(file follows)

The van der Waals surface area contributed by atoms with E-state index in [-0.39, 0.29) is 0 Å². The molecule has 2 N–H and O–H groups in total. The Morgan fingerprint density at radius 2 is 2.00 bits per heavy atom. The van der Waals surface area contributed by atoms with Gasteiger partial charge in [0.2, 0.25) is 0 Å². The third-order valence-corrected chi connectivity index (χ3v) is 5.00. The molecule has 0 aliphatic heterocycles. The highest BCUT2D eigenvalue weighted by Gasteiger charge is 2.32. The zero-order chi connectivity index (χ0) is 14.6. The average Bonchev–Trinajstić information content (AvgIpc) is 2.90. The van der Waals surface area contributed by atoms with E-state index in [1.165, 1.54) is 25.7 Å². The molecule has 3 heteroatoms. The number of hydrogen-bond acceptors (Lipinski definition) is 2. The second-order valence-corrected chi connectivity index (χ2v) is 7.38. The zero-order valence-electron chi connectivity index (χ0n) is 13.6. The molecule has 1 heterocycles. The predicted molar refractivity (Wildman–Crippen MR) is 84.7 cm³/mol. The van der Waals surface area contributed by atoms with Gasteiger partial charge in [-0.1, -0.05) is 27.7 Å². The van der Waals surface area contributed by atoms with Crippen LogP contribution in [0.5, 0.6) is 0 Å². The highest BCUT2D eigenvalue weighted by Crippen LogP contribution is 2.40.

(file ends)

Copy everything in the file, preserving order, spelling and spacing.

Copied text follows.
The van der Waals surface area contributed by atoms with E-state index in [-0.39, 0.29) is 0 Å². The molecule has 2 N–H and O–H groups in total. The Morgan fingerprint density at radius 2 is 2.00 bits per heavy atom. The van der Waals surface area contributed by atoms with Gasteiger partial charge in [0.2, 0.25) is 0 Å². The third-order valence-corrected chi connectivity index (χ3v) is 5.00. The molecule has 0 aliphatic heterocycles. The highest BCUT2D eigenvalue weighted by Gasteiger charge is 2.32. The zero-order chi connectivity index (χ0) is 14.6. The average Bonchev–Trinajstić information content (AvgIpc) is 2.90. The van der Waals surface area contributed by atoms with E-state index in [1.165, 1.54) is 25.7 Å². The molecule has 3 heteroatoms. The number of hydrogen-bond acceptors (Lipinski definition) is 2. The second-order valence-corrected chi connectivity index (χ2v) is 7.38. The zero-order valence-electron chi connectivity index (χ0n) is 13.6. The molecule has 1 heterocycles. The predicted molar refractivity (Wildman–Crippen MR) is 84.7 cm³/mol. The van der Waals surface area contributed by atoms with Gasteiger partial charge in [-0.1, -0.05) is 27.7 Å². The van der Waals surface area contributed by atoms with Crippen LogP contribution in [0.5, 0.6) is 0 Å². The highest BCUT2D eigenvalue weighted by Crippen LogP contribution is 2.40.